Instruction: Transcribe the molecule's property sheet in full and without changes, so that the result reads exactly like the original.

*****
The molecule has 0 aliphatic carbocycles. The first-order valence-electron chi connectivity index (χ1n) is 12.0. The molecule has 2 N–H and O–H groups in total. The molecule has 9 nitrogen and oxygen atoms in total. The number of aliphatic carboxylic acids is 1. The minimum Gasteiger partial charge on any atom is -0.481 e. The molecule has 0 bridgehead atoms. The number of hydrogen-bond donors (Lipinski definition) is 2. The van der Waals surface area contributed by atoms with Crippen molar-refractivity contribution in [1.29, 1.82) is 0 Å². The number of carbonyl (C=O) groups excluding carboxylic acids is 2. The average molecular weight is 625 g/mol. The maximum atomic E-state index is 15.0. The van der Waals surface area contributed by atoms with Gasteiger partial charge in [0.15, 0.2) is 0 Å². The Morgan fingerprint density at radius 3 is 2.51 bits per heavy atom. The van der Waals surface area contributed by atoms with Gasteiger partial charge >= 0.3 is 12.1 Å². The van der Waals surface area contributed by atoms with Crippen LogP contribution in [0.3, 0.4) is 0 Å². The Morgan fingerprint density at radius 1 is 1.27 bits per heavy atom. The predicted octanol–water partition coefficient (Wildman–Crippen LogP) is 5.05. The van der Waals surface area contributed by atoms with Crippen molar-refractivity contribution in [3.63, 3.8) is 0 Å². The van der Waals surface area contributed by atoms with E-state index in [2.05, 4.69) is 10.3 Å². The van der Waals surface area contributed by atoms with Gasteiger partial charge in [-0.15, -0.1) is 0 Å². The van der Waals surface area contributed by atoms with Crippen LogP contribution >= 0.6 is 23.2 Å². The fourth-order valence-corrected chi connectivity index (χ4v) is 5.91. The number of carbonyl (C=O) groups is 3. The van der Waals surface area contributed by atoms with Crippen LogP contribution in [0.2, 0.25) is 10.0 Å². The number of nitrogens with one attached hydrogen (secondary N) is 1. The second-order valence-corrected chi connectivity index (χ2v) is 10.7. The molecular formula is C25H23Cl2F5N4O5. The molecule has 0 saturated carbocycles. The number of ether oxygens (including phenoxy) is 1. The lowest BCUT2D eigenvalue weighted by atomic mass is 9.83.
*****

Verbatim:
The molecule has 0 aliphatic carbocycles. The first-order valence-electron chi connectivity index (χ1n) is 12.0. The molecule has 2 N–H and O–H groups in total. The molecule has 9 nitrogen and oxygen atoms in total. The number of aliphatic carboxylic acids is 1. The minimum Gasteiger partial charge on any atom is -0.481 e. The molecule has 0 bridgehead atoms. The number of hydrogen-bond donors (Lipinski definition) is 2. The van der Waals surface area contributed by atoms with Crippen molar-refractivity contribution in [1.29, 1.82) is 0 Å². The number of carbonyl (C=O) groups excluding carboxylic acids is 2. The average molecular weight is 625 g/mol. The maximum atomic E-state index is 15.0. The van der Waals surface area contributed by atoms with Gasteiger partial charge in [0.15, 0.2) is 0 Å². The Morgan fingerprint density at radius 3 is 2.51 bits per heavy atom. The van der Waals surface area contributed by atoms with Gasteiger partial charge >= 0.3 is 12.1 Å². The van der Waals surface area contributed by atoms with Crippen LogP contribution in [0.3, 0.4) is 0 Å². The Morgan fingerprint density at radius 1 is 1.27 bits per heavy atom. The predicted octanol–water partition coefficient (Wildman–Crippen LogP) is 5.05. The van der Waals surface area contributed by atoms with Crippen molar-refractivity contribution in [3.63, 3.8) is 0 Å². The van der Waals surface area contributed by atoms with E-state index in [2.05, 4.69) is 10.3 Å². The van der Waals surface area contributed by atoms with Gasteiger partial charge in [-0.15, -0.1) is 0 Å². The van der Waals surface area contributed by atoms with Crippen LogP contribution >= 0.6 is 23.2 Å². The fourth-order valence-corrected chi connectivity index (χ4v) is 5.91. The number of carbonyl (C=O) groups is 3. The van der Waals surface area contributed by atoms with Crippen LogP contribution in [0.2, 0.25) is 10.0 Å². The number of nitrogens with one attached hydrogen (secondary N) is 1. The second-order valence-corrected chi connectivity index (χ2v) is 10.7. The molecular formula is C25H23Cl2F5N4O5. The molecule has 0 saturated carbocycles. The number of ether oxygens (including phenoxy) is 1. The lowest BCUT2D eigenvalue weighted by atomic mass is 9.83.